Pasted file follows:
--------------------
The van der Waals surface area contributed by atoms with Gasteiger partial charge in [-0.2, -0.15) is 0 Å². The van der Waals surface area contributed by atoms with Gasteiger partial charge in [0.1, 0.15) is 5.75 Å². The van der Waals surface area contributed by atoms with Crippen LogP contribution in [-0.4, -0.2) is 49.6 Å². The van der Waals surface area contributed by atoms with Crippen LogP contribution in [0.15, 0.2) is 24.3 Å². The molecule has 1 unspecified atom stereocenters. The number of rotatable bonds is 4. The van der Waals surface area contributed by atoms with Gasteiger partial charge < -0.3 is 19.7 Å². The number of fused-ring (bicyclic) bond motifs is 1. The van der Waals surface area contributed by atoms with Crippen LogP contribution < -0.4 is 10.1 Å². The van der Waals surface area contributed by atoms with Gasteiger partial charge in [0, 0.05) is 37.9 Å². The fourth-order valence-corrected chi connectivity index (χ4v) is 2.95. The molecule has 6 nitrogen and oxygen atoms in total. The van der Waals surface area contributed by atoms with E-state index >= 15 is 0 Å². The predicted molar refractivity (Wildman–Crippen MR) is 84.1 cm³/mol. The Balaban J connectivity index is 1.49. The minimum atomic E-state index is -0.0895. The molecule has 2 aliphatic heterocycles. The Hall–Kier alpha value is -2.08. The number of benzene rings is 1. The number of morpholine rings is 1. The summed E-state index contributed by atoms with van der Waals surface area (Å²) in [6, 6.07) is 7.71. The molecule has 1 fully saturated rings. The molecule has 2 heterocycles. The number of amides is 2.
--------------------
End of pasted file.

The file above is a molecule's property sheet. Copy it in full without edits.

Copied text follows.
The van der Waals surface area contributed by atoms with Gasteiger partial charge in [-0.2, -0.15) is 0 Å². The van der Waals surface area contributed by atoms with Gasteiger partial charge in [0.1, 0.15) is 5.75 Å². The van der Waals surface area contributed by atoms with Crippen LogP contribution in [-0.4, -0.2) is 49.6 Å². The van der Waals surface area contributed by atoms with Crippen LogP contribution in [0.15, 0.2) is 24.3 Å². The molecule has 1 unspecified atom stereocenters. The number of rotatable bonds is 4. The van der Waals surface area contributed by atoms with Gasteiger partial charge < -0.3 is 19.7 Å². The number of fused-ring (bicyclic) bond motifs is 1. The van der Waals surface area contributed by atoms with Crippen LogP contribution < -0.4 is 10.1 Å². The van der Waals surface area contributed by atoms with Gasteiger partial charge in [0, 0.05) is 37.9 Å². The fourth-order valence-corrected chi connectivity index (χ4v) is 2.95. The molecule has 6 nitrogen and oxygen atoms in total. The van der Waals surface area contributed by atoms with E-state index >= 15 is 0 Å². The predicted molar refractivity (Wildman–Crippen MR) is 84.1 cm³/mol. The Balaban J connectivity index is 1.49. The minimum atomic E-state index is -0.0895. The molecule has 2 aliphatic heterocycles. The Hall–Kier alpha value is -2.08. The number of benzene rings is 1. The number of morpholine rings is 1. The summed E-state index contributed by atoms with van der Waals surface area (Å²) in [6, 6.07) is 7.71. The molecule has 1 fully saturated rings. The molecule has 2 heterocycles. The number of amides is 2.